Precious scrap metal

The 1956 Silverstone May Meeting saw an on-track tussle end in a costly Jaguar/Aston Martin pile-up

So what’s it worth then? This must be the most asked question whenever Joe Public sees a classic car that the scrappage scheme forgot. If you consider a D-type Jaguar today being worth £X-million, and an Aston Martin DB3S about the same, then one of the most costly scrappage schemes ever seen in British sports car racing occurred at the Silverstone May Meeting of 1956.

Never mind the mythical Ferrari/Cobra war, this was the height of the Jaguar/Aston Martin conflict, in which the top-line drivers pulled very few punches. The 3.4-litre Jaguars would power away down the straights, while the lighter 3-litre Astons could compensate under braking and through the corners. The works Jaguars were being driven by Mike Hawthorn, Desmond Titterington and Jack Fairman; the works Astons by Stirling Moss, Roy Salvadori, Peter Collins and Reg Parnell, while Ecurie Ecosse D-types were entrusted to Ninian Sanderson, Ron Flockhart and Alan Brown – the well-known Scotsman from Guildford…

Salvadori followed his team-mate Moss down towards Stowe on the opening lap. Stirling waved him by early on the Hangar Straight but Roy didn’t have the impetus until they braked for Stowe, where he nipped by, putting Stirling momentarily off-line. Des Titterington saw his chance and barged through, right under the tail of Salvadori’s Aston. Entering Club Corner, Roy “…had a D-type right up my chuff”. He assumed it must be Hawthorn who was aiming to pass so he moved to the right – offering him only the outside line, to pass on the left. “We went deeper into the corner and I could see he was still going to attempt to pass me on the right. I thought ‘Never – no way now!’ as we were in the braking area, and then all I could see in my mirror was a cloud of smoke. I presumed he had realised he was not going to make it, braked too hard, locked his wheels and spun.”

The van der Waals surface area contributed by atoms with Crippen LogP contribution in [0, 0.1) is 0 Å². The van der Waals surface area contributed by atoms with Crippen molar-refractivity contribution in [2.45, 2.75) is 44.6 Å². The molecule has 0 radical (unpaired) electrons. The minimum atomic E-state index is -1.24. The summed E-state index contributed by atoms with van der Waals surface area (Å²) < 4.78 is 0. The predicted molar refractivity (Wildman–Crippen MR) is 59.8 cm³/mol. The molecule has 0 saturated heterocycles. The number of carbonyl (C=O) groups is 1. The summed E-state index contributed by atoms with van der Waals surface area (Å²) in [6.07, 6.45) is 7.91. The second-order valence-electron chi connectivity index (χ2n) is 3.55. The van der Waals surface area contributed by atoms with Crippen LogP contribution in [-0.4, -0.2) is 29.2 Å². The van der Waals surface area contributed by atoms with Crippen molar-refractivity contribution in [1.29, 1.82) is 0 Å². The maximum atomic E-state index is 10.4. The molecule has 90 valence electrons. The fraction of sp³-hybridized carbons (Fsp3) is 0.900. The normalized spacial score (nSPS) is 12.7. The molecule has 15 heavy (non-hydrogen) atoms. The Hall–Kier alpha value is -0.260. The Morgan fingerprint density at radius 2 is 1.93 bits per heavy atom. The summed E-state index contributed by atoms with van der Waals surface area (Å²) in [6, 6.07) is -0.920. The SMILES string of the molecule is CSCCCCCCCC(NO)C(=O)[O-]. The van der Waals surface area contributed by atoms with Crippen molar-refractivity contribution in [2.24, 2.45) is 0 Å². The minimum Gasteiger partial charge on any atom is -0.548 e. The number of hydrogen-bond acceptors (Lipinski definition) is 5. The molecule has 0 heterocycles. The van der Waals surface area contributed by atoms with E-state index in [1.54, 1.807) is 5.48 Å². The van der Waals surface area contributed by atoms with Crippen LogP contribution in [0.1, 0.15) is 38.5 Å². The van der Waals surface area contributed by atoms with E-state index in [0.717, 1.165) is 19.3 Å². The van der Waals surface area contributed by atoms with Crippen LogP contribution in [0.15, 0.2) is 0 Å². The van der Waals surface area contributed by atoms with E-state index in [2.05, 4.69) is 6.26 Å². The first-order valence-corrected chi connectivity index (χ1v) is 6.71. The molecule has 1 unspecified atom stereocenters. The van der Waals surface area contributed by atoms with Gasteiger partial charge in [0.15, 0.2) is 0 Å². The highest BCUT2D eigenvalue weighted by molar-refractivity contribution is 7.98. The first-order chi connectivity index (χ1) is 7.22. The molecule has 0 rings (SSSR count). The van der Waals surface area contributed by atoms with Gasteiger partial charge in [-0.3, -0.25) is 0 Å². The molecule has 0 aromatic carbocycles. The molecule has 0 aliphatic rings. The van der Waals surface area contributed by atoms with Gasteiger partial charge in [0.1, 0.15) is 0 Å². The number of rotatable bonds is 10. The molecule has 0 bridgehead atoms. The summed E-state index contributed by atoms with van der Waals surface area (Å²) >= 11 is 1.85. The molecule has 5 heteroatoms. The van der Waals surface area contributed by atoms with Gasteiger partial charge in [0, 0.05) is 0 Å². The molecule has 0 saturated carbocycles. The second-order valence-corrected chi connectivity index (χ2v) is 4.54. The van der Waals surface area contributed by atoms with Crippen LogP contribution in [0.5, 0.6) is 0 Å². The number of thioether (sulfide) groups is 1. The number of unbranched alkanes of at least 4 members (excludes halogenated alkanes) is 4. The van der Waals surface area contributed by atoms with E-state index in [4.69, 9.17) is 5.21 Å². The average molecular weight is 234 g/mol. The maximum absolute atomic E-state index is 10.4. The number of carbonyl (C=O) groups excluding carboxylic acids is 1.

Indeed he did spin, but ‘he’ was Titterington, not Hawthorn. ‘Old Tit’s’ works D-type – brand-new chassis ‘XKD 604’ with de Dion rear suspension, racing for its only time – was avoided by Hawthorn’s D-type and Moss’s DB3S but collected – hard – by Collins and Parnell. Even Roy – British aerodrome racing’s celebrated hard man of the era – admitted: “There was a fair amount of drama after the race as Stirling was both unhappy and annoyed and told John

Wyer (Aston team manager) he thought responsibility for the accident rested with me. However, John fortunately saw the situation rather differently…”

Roy maintained that if his challenger had been Hawthorn then Mike would have read his mind and known the Aston would move right to leave him space only on the left, “and he would also have realised I would do everything possible to avoid having a Jaguar inside me entering the corner”. Since Roy had been quicker than Mike in practice he regarded defence of his place as totally legitimate – but he had discounted Titterington, who had also outqualified Hawthorn.

When Titterington spun he was rammed amidships by Collins’s works Aston, Sanderson spun his Ecosse Jaguar in avoidance and crashed backwards up the safety bank, while Parnell’s Aston bounced off the D-type into the adjacent ditch. Salvadori ran out the winner for Aston – from team-mate Moss (highly disgruntled) – another handy earner to offset the factory’s bill for two cars damaged. But, as an articled accountant, David Murray of Ecurie Ecosse could only ponder on the race, and fume… and Jaguar’s debutant ‘XKD 604’ was taken back to the factory on a trailer and on May 7-8 effectively broken up. It had been a very expensive Saturday, even by the standards of 1956.